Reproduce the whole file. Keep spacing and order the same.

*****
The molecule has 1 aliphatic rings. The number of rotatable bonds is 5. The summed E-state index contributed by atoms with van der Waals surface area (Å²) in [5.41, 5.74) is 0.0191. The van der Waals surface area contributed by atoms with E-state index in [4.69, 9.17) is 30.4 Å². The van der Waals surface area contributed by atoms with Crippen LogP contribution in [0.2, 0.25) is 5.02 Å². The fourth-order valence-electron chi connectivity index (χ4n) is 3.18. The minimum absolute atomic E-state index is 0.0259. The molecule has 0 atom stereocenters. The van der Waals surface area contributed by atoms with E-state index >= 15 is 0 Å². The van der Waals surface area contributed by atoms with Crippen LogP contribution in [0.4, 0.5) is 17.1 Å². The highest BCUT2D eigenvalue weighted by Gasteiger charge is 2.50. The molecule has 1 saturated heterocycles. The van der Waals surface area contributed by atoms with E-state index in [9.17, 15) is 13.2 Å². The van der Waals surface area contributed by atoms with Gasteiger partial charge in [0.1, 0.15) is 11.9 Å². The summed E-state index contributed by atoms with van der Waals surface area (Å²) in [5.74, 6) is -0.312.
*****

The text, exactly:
The molecule has 1 aliphatic rings. The number of rotatable bonds is 5. The summed E-state index contributed by atoms with van der Waals surface area (Å²) in [5.41, 5.74) is 0.0191. The van der Waals surface area contributed by atoms with E-state index in [4.69, 9.17) is 30.4 Å². The van der Waals surface area contributed by atoms with Crippen LogP contribution in [0.2, 0.25) is 5.02 Å². The fourth-order valence-electron chi connectivity index (χ4n) is 3.18. The minimum absolute atomic E-state index is 0.0259. The molecule has 0 atom stereocenters. The van der Waals surface area contributed by atoms with E-state index >= 15 is 0 Å². The van der Waals surface area contributed by atoms with Crippen LogP contribution in [0.4, 0.5) is 17.1 Å². The highest BCUT2D eigenvalue weighted by Gasteiger charge is 2.50. The molecule has 1 saturated heterocycles. The van der Waals surface area contributed by atoms with E-state index in [9.17, 15) is 13.2 Å². The van der Waals surface area contributed by atoms with Gasteiger partial charge in [0.1, 0.15) is 11.9 Å². The summed E-state index contributed by atoms with van der Waals surface area (Å²) in [5.74, 6) is -0.312.